Consumer Group - are you interested in being a voice?

Te Kahu Pairuri Hospice Taranaki are creating a group who will be a voice for patients, the whānau and community (consumers).

The consumer group, by providing different prospective, will strengthen current hospice systems, so that the very best quality palliative care focused on the patients’ needs and what is important to them and their whānau is provided.

It is interesting that we began just over 30 years ago – created by the driving force of the community. Since then, we have evolved and we want to make sure we haven’t lost sight and that we are still fulfilling our purpose. To clearly hear what the consumers are saying we need to create a diverse consumer group.

Naumai, haere mai

We would like to invite you to come forward to be a part of our consumer group to partner with, Te Kahu Pairuri Hospice Taranaki, in the ongoing design of our services. Ideally individuals with varied backgrounds, experiences can apply to ensure the best outcomes.

All people who are interested in contributing to the development of improving hospice services are welcome to apply. 

Application - Te Kahu Pairuri Hospice Taranaki Consumer Group Expressions of Interest - please download the form - then email to

Role Description - for the Consumer Group - please download

Whakauruhia mai

Join and be a voice, apply today with the above application form (or phone us 06 753 7830 and ask for Glenda)


PRESS RELEASE  6TH July 2023 :

Voices for Hospice 

After 30 years at the forefront of palliative care, Taranaki’s hospice is turning the spotlight on itself and putting out the call to the wider community to ensure they remain up to date, progressive and fully representative.

Te Kahu Pairuri Hospice Taranaki offers free palliative care 24 hours a day, seven days a week and is much valued by those who have benefitted.

“We want this to be as consumer driven as possible,” hospice quality and systems manager Glenda Butturini says.  “We want to make sure we have people with the skills we need, as well as a broad a group as we can, who will speak for our community. They can then tell us what they need and want as our current priorities may not be what matter to them.”

The plan is to appoint three folk to the initial focus group whose job would then be to find representatives of the region’s widely divergent population to look into different aspects of the work that hospice does.

 “We would love people who have never heard of us to come on board so we can have a different perspective, as well as those who have used our services or may be currently using the services.”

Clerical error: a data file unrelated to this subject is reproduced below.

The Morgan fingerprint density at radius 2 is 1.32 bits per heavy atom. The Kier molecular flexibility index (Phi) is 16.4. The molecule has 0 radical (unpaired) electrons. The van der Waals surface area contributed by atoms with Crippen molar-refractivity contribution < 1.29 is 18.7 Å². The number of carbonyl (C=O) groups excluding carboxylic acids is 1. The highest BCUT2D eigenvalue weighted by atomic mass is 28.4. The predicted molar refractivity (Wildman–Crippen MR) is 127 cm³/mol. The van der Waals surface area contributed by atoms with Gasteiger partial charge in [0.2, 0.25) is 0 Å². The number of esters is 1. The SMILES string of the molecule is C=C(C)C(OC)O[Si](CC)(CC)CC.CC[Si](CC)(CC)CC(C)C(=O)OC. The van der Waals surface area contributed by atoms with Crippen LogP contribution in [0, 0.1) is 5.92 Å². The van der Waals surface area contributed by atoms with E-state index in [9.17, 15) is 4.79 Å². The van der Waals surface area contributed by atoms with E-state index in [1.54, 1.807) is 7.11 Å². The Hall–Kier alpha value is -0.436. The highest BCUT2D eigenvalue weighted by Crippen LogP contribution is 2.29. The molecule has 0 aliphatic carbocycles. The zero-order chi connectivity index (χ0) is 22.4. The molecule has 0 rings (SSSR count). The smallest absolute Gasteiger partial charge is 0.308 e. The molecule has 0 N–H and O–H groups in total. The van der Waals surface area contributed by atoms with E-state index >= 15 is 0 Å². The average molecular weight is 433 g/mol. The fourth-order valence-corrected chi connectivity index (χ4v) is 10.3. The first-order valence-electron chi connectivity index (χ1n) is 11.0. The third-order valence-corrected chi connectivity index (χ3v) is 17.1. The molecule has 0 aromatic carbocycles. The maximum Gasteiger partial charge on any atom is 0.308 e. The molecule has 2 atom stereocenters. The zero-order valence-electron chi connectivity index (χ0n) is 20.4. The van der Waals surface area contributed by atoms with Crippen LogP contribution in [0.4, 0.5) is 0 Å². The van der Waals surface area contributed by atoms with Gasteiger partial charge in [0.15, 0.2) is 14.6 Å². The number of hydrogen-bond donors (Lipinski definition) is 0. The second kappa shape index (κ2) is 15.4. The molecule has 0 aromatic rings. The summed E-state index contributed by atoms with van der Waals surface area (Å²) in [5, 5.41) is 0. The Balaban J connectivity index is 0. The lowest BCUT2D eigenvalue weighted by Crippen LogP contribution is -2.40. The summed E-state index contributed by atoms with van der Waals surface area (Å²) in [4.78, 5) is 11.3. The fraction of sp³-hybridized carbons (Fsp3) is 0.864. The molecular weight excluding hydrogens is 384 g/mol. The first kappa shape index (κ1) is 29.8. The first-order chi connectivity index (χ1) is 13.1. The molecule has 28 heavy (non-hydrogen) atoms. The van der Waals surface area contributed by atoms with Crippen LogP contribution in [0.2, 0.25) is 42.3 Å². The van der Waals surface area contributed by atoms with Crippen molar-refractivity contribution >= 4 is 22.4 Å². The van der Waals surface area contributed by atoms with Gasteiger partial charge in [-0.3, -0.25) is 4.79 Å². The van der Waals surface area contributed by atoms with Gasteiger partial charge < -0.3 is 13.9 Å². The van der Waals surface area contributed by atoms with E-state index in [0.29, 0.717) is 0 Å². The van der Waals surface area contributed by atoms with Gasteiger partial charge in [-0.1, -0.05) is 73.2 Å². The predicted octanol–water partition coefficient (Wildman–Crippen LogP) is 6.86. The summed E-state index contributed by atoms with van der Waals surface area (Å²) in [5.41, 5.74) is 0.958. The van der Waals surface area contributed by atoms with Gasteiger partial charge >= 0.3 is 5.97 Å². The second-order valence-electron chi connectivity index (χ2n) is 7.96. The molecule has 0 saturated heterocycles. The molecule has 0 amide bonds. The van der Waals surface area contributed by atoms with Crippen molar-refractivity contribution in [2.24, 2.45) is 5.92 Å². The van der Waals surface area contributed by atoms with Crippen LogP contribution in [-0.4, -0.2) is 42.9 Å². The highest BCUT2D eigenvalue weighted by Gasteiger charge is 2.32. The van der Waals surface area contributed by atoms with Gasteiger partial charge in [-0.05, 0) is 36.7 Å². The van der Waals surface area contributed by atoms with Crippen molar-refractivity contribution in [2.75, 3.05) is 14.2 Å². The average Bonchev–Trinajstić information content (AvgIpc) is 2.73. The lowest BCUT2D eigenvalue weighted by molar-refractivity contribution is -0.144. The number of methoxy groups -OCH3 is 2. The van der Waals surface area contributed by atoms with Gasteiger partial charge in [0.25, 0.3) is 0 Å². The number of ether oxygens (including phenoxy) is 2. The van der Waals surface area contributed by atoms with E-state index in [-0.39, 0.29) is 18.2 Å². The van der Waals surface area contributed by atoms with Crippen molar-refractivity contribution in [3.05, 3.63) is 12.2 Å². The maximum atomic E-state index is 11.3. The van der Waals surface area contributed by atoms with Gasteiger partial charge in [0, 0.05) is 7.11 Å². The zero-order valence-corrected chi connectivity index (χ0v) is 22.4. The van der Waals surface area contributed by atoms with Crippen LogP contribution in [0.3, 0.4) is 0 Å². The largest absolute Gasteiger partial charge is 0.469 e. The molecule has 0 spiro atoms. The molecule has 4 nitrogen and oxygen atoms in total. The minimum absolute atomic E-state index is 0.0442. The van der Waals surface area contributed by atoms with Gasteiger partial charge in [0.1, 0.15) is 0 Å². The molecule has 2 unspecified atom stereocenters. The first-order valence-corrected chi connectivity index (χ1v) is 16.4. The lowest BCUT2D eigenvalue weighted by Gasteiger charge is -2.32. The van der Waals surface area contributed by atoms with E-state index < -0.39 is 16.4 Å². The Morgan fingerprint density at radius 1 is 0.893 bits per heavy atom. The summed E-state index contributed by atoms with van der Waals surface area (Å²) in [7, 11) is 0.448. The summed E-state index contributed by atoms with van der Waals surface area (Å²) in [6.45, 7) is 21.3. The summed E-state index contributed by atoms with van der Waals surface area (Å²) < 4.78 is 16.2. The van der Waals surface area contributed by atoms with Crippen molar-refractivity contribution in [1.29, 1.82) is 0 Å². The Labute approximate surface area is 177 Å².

The hospice offers a totally unique health care service in that the patient is central throughout the process, Glenda says.

“This is the one place the patient really is the centre. It is so much more personal.” This makes it even more important to reach every corner of the region to ensure all people are heard, she says.

“What works for Auckland for example will not work for us here. In Taranaki our population mix is very different.”

The focus group will not work alone. The hospice’s internal consumer group working party, which includes a doctor, pharmacist, counsellor, Māori liaison nurse and nurses to work closely with the focus group to ensure they get all the support they need.

An example of what the focus group will explore is whether the current questionnaire is asking for the correct feedback from families and whānau following the deaths of people who have been in hospice care.

“We want them to look into whether we are asking the right questions or whether they should be changed. The comparison is between what we do now and what we could be doing better. 

The range of information booklets currently on offer will also come under review.

Those who feel they can assist can sign up via the Hospice Taranaki website, come into Te Rangimarie hospice reception on David St or from a HospiceShop or have an expression of interest form posted out to them.

Currently the hospice provides palliative care support to 220 patients and their whānau. These people will mainly receive care in their own home or as needed then in one of the 5 beds of Te Rangimarie (hospice in-patient unit).